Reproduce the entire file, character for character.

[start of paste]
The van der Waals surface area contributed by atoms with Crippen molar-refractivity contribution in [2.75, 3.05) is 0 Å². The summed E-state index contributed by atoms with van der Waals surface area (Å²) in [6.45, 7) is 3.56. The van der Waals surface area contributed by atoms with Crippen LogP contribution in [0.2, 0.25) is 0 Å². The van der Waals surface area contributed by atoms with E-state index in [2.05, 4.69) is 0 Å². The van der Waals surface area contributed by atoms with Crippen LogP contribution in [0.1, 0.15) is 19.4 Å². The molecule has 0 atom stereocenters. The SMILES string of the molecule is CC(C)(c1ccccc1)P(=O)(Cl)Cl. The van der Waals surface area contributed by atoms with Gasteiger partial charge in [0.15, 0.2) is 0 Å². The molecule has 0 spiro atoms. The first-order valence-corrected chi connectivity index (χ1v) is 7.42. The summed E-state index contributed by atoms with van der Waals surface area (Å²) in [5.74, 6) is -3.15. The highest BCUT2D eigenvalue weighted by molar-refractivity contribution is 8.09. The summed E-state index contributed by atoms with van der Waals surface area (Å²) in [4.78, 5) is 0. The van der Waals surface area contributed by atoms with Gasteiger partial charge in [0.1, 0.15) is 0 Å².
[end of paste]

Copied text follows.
The van der Waals surface area contributed by atoms with Crippen molar-refractivity contribution in [2.75, 3.05) is 0 Å². The summed E-state index contributed by atoms with van der Waals surface area (Å²) in [6.45, 7) is 3.56. The van der Waals surface area contributed by atoms with Crippen LogP contribution in [0.2, 0.25) is 0 Å². The van der Waals surface area contributed by atoms with E-state index in [2.05, 4.69) is 0 Å². The van der Waals surface area contributed by atoms with Crippen LogP contribution in [0.1, 0.15) is 19.4 Å². The molecule has 0 atom stereocenters. The SMILES string of the molecule is CC(C)(c1ccccc1)P(=O)(Cl)Cl. The van der Waals surface area contributed by atoms with Gasteiger partial charge in [0.15, 0.2) is 0 Å². The molecule has 0 spiro atoms. The first-order valence-corrected chi connectivity index (χ1v) is 7.42. The summed E-state index contributed by atoms with van der Waals surface area (Å²) in [5.74, 6) is -3.15. The highest BCUT2D eigenvalue weighted by molar-refractivity contribution is 8.09. The summed E-state index contributed by atoms with van der Waals surface area (Å²) in [4.78, 5) is 0. The van der Waals surface area contributed by atoms with Gasteiger partial charge in [0.1, 0.15) is 0 Å².